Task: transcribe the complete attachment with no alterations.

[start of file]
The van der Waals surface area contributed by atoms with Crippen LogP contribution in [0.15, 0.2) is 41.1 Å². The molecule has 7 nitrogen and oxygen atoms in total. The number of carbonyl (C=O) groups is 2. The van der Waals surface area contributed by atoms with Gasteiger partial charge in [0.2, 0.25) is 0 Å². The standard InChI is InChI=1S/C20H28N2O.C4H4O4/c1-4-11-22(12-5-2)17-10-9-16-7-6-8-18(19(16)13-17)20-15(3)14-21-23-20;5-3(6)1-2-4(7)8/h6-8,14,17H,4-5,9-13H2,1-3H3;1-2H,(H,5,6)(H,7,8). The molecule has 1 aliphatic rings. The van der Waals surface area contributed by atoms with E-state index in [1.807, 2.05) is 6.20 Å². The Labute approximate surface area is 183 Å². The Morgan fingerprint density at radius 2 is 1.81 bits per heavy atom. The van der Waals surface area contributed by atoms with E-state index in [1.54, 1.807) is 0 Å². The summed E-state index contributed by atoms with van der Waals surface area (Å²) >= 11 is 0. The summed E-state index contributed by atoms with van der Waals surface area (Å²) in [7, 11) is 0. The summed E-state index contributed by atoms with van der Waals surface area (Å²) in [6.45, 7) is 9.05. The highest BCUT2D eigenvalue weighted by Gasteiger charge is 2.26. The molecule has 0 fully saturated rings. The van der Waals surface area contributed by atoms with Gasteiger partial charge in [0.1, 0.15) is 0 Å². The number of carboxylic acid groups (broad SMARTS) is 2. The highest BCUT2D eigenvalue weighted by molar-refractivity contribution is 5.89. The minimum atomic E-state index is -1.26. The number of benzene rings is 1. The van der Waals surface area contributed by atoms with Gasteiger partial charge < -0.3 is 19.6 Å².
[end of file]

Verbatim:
The van der Waals surface area contributed by atoms with Crippen LogP contribution in [0.15, 0.2) is 41.1 Å². The molecule has 7 nitrogen and oxygen atoms in total. The number of carbonyl (C=O) groups is 2. The van der Waals surface area contributed by atoms with Gasteiger partial charge in [0.2, 0.25) is 0 Å². The standard InChI is InChI=1S/C20H28N2O.C4H4O4/c1-4-11-22(12-5-2)17-10-9-16-7-6-8-18(19(16)13-17)20-15(3)14-21-23-20;5-3(6)1-2-4(7)8/h6-8,14,17H,4-5,9-13H2,1-3H3;1-2H,(H,5,6)(H,7,8). The molecule has 1 aliphatic rings. The van der Waals surface area contributed by atoms with E-state index in [1.807, 2.05) is 6.20 Å². The Labute approximate surface area is 183 Å². The Morgan fingerprint density at radius 2 is 1.81 bits per heavy atom. The van der Waals surface area contributed by atoms with E-state index in [1.54, 1.807) is 0 Å². The summed E-state index contributed by atoms with van der Waals surface area (Å²) >= 11 is 0. The summed E-state index contributed by atoms with van der Waals surface area (Å²) in [7, 11) is 0. The summed E-state index contributed by atoms with van der Waals surface area (Å²) in [6.45, 7) is 9.05. The highest BCUT2D eigenvalue weighted by Gasteiger charge is 2.26. The molecule has 0 fully saturated rings. The van der Waals surface area contributed by atoms with Gasteiger partial charge in [0.1, 0.15) is 0 Å². The number of carboxylic acid groups (broad SMARTS) is 2. The highest BCUT2D eigenvalue weighted by molar-refractivity contribution is 5.89. The minimum atomic E-state index is -1.26. The number of benzene rings is 1. The van der Waals surface area contributed by atoms with Gasteiger partial charge < -0.3 is 19.6 Å².